Skip to main content

Bill C-407

If you have any questions or comments regarding the accessibility of this publication, please contact us at accessible@parl.gc.ca.

Skip to Document Navigation Skip to Document Content

First Session, Forty-second Parliament,
64-65-66-67 Elizabeth II, 2015-2016-2017-2018
HOUSE OF COMMONS OF CANADA
BILL C-407
An Act to amend the Criminal Code (sentencing)
FIRST READING, June 5, 2018
Ms. Benson
421514


SUMMARY
This enactment amends the Criminal Code to grant the court broader discretion in matters of sentencing.
Available on the House of Commons website at the following address:
www.ourcommons.ca


1st Session, 42nd Parliament,
64-65-66-67 Elizabeth II, 2015-2016-2017-2018
HOUSE OF COMMONS OF CANADA
BILL C-407
An Act to amend the Criminal Code (sentencing)
Her Majesty, by and with the advice and consent of the Senate and House of Commons of Canada, enacts as follows:
R.‍S.‍, c. C-46

Criminal Code

1The Criminal Code is amended by adding the following after section 109:
Change to mandatory prohibition order
109.1(1)Despite section 109, the Court that sentences the person or directs that the person be discharged, as the case may be, may decide not to make a prohibition order or decide to vary any of its terms and conditions, including the duration of the prohibition, if the court considers it just and reasonable to do so.
Written reasons
(2)The court shall state in the record of the proceedings its reasons for not making a prohibition order or for varying it under subsection (1).
2Subsections 718.3(1) and (2) of the Act are replaced by the following:
Degrees of punishment
718.3(1)If an enactment prescribes different degrees or kinds of punishment in respect of an offence, the punishment to be imposed is, despite the limitations prescribed in the enactment, in the discretion of the court that convicts a person who commits the offence.
Discretion respecting punishment
(2)If an enactment prescribes a punishment in respect of an offence, the punishment to be imposed, including a punishment declared to be a minimum punishment, is in the discretion of the court that convicts a person who commits the offence despite the limitations prescribed in the enactment.
3The Act is amended by adding the following after section 718.3:
Minimum punishment or parole ineligibility
718.4(1)Prior to imposing a minimum punishment of imprisonment or a period of parole ineligibility under a provision of this Act, a court shall consider all other available options and be of the opinion that no alternative is just and reasonable.
Written reasons
(2)The court shall state in the record of the proceedings its reasons for imposing a minimum punishment of imprisonment or period of parole ineligibility under a provision of this Act.
4Subsection 720(2) of the Act is replaced by the following:
Court-supervised programs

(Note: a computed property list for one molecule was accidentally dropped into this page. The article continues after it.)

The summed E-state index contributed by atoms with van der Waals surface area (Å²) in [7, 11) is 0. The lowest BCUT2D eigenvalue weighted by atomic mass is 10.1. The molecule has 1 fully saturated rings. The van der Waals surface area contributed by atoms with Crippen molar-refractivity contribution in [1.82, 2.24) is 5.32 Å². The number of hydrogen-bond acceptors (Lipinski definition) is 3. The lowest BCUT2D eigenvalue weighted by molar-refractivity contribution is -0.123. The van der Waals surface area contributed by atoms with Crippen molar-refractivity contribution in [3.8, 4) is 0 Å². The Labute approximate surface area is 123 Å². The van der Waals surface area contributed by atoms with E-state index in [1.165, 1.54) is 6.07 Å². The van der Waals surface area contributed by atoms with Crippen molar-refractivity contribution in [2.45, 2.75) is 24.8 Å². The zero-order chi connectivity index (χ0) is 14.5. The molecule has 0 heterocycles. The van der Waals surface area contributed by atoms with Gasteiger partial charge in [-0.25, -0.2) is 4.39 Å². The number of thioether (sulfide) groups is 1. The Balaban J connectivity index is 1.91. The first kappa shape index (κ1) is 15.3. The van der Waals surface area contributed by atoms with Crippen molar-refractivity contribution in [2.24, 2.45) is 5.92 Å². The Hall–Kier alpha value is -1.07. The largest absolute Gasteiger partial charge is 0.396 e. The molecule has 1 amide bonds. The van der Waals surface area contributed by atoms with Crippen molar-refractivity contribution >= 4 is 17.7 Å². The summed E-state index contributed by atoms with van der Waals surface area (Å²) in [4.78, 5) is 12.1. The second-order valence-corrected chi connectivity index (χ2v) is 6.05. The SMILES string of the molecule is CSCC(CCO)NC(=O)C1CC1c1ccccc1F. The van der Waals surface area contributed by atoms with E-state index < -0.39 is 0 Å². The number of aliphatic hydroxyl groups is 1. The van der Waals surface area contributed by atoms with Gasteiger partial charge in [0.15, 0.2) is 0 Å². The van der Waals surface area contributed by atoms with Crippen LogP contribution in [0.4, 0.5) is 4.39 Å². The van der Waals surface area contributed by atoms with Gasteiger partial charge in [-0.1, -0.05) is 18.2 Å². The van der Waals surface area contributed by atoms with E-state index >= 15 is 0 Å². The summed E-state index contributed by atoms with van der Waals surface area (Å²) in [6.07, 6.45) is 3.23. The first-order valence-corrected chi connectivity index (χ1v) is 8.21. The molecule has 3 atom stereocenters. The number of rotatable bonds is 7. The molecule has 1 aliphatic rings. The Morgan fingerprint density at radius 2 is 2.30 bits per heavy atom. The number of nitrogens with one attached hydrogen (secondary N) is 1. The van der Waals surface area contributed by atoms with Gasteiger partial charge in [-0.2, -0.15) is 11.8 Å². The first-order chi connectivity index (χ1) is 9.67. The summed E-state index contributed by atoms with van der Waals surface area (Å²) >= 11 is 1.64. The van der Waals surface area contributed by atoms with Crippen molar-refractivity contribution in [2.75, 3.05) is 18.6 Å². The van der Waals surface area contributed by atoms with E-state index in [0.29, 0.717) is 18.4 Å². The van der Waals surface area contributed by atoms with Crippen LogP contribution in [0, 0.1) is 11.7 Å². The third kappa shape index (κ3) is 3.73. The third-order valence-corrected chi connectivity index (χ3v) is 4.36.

(2)The court may, with the consent of the offender and after considering the interests of justice and of any victim of the offence, delay sentencing to enable the offender to attend, under the supervision of the court, a treatment or counselling program that the court considers appropriate in the circumstances.
5Section 737 of the Act is amended by adding the following after subsection (4):
Exemption
(5)If an offender establishes to the satisfaction of the court that payment of a victim surcharge under subsection (1) would cause undue hardship to the offender, the court may, on application of the offender, make an order exempting the offender from the payment of the victim surcharge.
Undue hardship
(6)For the purposes of subsection (5), undue hardship means the offender is unable to pay a victim surcharge on account of the offender’s precarious financial circumstances, including because of their unemployment, homelessness, lack of assets or significant financial obligations towards their dependants.
For greater certainty
(6.1)For greater certainty, for the purposes of subsection (6), the imprisonment of the offender alone does not constitute undue hardship.
6Section 745.2 of the Act is replaced by the following:
Recommendation by jury
745.2Subject to section 745.3, if a jury finds an accused guilty of first degree murder or second degree murder, the judge presiding at the trial shall, before discharging the jury, put to them the following question:
You have found the accused guilty of first degree murder or second degree murder and the law requires that I now pronounce a sentence of imprisonment for life against the accused. Do you wish to make any recommendation with respect to the number of years that the accused must serve before the accused is eligible for release on parole? You are not required to make any recommendation but if you do, your recommendation will be considered by me when I am determining whether I should substitute for the twenty-five year period or for the ten year period, as the case may be, which the law would otherwise require the accused to serve before the accused is eligible to be considered for release on parole, another period of time.
Published under authority of the Speaker of the House of Commons

Publication Explorer
Publication Explorer
ParlVU